Locals help the drought affected at hay run event
"ONE farmer related his despair at having to shoot around 20 head a day to put them out of their misery. The hay he collected will buy him a few weeks of not having to do this."
This was just one of the horror stories Louise Laffey heard when she travelled out to Ilfracombe, western Queensland, last week to take part in the Burrumbuttock Hay Runners event.
It was the second time Ms Laffey had volunteered to help farmers and families suffering through the drought and on this occasion, she was accompanied by an entourage of 13.
Ms Laffey said when her group arrived at their destination in Ilfracombe it was a sight to behold.
"The trucks started to roll in at around 5pm and kept coming for the next two hours," she said.
"258 prime movers with 420 trays of hay, 27 front end loaders, about a dozen support vehicles and the Burrumbuttock Hay Runners merchandise truck.
"After unloading their hay, the trucks formed a line and when all had lined up, they turned their lights on and blew their air horns, it was a very surreal sight, almost like a transformer scene from a movie."
Ms Laffey and her team had 100 hampers packed for people in need plus a huge range of items and goods from local businesses and farmers to hand out over their stay.
"The stream of people did not stop the entire day and, at an educated guess, we handed out around 500 boxes of groceries and produce," she said.
"There were tears from some, hugs from many and requests to pass on thanks to everyone in Bundaberg."
Ms Laffey said the farmers gasped in disbelief when they saw the goods on offer, from gift bags, groceries, books, toys, craft supplies and more.
"We had not only our truck loaded with farm fresh produce but Rossco from Griffith parked his truck beside ours and was loaded with watermelons, rockmelons, oranges and limes as well so we pretty much had the full range for the farmers to choose from," she said.
"We had four long trestle tables choc full of toiletries, first aid supplies, perfumes, hand creams, sunscreen and beauty products."
Ms Laffey said on her second trip to the area, she still found the desolated landscape shocking and the image would always remain vivid in her mind.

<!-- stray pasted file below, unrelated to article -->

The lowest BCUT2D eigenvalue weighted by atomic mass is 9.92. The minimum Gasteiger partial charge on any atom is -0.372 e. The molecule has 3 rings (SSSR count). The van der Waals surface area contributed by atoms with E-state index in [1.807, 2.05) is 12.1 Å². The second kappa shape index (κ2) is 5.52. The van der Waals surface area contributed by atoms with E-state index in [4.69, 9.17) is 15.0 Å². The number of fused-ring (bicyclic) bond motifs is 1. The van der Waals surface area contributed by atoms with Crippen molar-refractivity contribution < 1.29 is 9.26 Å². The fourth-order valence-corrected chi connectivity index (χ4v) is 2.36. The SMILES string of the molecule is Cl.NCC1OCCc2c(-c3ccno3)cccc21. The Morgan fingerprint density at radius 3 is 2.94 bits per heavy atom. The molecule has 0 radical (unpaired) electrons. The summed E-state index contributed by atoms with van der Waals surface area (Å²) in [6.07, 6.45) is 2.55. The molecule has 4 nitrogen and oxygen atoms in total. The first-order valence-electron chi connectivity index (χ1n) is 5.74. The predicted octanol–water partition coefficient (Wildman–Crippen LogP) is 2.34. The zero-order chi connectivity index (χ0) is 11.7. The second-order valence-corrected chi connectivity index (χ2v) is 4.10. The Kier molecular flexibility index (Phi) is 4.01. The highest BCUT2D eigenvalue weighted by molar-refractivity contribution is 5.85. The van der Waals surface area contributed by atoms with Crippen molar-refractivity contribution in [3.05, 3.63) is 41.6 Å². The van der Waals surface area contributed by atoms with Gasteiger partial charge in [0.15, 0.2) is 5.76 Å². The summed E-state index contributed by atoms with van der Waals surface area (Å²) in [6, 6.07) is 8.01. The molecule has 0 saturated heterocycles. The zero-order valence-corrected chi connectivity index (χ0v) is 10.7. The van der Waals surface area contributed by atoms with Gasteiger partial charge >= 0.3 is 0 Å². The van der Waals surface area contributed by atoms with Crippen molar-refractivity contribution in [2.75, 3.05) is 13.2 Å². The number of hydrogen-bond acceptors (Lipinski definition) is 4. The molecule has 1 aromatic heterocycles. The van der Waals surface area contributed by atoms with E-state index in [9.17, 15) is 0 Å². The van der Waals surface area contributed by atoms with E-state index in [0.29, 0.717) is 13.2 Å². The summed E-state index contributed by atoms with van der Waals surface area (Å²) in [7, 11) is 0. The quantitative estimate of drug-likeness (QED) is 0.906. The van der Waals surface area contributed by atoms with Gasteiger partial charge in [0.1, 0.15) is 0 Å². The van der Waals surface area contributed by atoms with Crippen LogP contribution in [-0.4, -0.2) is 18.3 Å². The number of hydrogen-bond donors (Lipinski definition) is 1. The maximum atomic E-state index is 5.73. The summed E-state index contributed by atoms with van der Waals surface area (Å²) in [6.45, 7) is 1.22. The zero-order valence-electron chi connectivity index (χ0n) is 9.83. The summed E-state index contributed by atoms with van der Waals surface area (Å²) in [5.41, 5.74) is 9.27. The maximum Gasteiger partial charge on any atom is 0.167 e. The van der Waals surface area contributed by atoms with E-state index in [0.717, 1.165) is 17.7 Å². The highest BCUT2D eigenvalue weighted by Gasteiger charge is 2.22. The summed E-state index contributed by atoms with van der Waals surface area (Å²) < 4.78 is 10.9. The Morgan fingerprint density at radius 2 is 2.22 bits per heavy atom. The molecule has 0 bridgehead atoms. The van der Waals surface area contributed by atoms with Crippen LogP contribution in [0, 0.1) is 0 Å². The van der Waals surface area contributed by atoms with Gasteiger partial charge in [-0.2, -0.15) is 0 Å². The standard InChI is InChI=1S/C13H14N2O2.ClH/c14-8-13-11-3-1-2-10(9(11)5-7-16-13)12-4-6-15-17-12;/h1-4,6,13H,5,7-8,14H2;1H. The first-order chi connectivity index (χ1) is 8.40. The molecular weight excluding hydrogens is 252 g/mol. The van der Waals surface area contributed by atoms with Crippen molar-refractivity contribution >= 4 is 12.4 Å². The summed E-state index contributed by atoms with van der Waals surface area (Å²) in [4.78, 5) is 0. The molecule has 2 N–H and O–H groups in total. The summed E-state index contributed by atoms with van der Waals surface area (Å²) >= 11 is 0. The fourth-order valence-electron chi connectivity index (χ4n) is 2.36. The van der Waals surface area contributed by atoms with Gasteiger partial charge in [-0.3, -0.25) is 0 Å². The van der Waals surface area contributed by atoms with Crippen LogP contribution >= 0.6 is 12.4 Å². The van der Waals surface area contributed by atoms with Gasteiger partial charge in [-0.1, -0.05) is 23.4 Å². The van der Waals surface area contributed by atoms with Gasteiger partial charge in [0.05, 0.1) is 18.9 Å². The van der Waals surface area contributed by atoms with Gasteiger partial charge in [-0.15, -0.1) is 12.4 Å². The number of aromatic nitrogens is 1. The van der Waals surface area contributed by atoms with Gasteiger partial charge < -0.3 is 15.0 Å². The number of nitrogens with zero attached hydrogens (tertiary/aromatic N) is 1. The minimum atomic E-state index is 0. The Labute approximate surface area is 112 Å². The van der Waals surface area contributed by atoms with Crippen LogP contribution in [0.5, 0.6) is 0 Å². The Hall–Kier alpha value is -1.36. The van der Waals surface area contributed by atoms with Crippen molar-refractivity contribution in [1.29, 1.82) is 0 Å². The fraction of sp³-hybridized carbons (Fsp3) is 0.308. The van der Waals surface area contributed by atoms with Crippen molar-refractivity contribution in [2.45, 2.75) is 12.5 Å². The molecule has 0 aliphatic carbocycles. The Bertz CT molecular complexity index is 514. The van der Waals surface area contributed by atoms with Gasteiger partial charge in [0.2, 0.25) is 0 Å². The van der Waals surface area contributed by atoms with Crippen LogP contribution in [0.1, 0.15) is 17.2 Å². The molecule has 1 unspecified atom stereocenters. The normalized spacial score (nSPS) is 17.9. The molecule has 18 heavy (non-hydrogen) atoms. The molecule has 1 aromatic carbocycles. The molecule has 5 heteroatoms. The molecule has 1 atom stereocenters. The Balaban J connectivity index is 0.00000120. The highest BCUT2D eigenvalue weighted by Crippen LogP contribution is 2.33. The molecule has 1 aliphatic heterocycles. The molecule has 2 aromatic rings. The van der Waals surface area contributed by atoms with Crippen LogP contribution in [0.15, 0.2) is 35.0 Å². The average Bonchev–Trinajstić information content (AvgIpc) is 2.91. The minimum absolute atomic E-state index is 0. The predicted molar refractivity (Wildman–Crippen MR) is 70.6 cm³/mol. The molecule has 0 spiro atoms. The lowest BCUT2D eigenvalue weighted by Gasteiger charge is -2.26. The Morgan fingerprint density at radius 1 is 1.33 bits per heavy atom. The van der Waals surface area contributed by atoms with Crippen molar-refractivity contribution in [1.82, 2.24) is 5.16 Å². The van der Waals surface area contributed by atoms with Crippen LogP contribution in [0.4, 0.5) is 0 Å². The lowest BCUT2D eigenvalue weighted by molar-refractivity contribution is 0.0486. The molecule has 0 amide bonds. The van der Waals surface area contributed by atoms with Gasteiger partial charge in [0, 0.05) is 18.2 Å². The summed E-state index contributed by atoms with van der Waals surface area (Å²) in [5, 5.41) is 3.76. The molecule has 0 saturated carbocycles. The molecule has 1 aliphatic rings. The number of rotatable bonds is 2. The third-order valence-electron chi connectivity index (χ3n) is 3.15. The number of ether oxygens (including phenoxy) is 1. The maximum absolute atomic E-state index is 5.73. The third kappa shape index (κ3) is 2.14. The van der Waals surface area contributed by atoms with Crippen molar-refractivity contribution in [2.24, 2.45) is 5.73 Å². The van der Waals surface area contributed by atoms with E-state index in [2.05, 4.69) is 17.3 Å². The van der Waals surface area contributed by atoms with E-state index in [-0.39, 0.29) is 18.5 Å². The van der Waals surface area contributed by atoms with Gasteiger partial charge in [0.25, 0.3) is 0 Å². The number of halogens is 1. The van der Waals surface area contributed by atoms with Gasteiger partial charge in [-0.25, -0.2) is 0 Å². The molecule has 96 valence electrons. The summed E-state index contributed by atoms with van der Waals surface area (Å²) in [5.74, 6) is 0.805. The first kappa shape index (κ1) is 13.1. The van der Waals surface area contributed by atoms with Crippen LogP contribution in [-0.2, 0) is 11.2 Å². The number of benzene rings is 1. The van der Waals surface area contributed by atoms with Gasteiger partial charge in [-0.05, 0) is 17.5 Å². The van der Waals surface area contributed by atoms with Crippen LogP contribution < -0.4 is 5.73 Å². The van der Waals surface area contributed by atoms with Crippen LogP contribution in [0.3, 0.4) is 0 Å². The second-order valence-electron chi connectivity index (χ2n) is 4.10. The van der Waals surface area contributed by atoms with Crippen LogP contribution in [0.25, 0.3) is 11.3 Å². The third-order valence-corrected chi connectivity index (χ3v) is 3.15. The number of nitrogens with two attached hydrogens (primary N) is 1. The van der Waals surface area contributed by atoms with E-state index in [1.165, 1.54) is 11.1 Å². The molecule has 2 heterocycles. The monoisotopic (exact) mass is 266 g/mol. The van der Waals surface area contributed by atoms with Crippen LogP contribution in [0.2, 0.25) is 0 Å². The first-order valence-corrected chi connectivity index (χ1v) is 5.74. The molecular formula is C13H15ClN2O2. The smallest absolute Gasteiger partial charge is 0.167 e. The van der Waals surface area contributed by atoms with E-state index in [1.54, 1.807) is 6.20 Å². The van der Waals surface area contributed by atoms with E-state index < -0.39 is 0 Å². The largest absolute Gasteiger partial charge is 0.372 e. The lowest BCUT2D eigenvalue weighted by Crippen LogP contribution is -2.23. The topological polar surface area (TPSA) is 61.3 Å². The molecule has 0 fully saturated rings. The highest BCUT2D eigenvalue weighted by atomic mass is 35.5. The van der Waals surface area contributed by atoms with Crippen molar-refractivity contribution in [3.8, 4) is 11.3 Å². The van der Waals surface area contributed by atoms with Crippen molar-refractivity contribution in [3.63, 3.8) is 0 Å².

The colour of the landscape has changed from bright red dirt in January to a lifeless brown dirt now and a few more straggly little saplings have sprung up with the little bit of rain in February.
"The tumbleweed is still rolling across the plains, the bones still dot the landscape and the flies are still multiplying with the maggot riddled carcasses providing perfect breeding grounds."
Ms Laffey said it was the effort of volunteers that helped to keep the spirits of those drought-stricken families strong in such a hard time.
"Everything we took out there enabled more time for the herds to stay alive. This is why we go. This is why you give. This is how we should live, helping one another get through the tough times and these people are doing it so tough at the moment," she said.
"They don't ask for help, they only take what they need, not want. Even the children, when asked if they wanted a treat, said, 'no, thank you, we don't need those'."
To help raise funds for the next Burrumbuttock Hay Runners event in three months time, the St. Ursula's Old Girl Network and Oldies Angels Inc. will be holding a giant farmers cent sale at the basketball courts.
The cent sale will be held on June 19 from 1pm in Flindt St with money to be raised for fuel for the next run.
If you would like to donate goods for the cent sale, you can drop off to Angels Inc at the basketball courts from Monday to Friday, 7.30am to 4pm or phone Sue on 0411 592 594.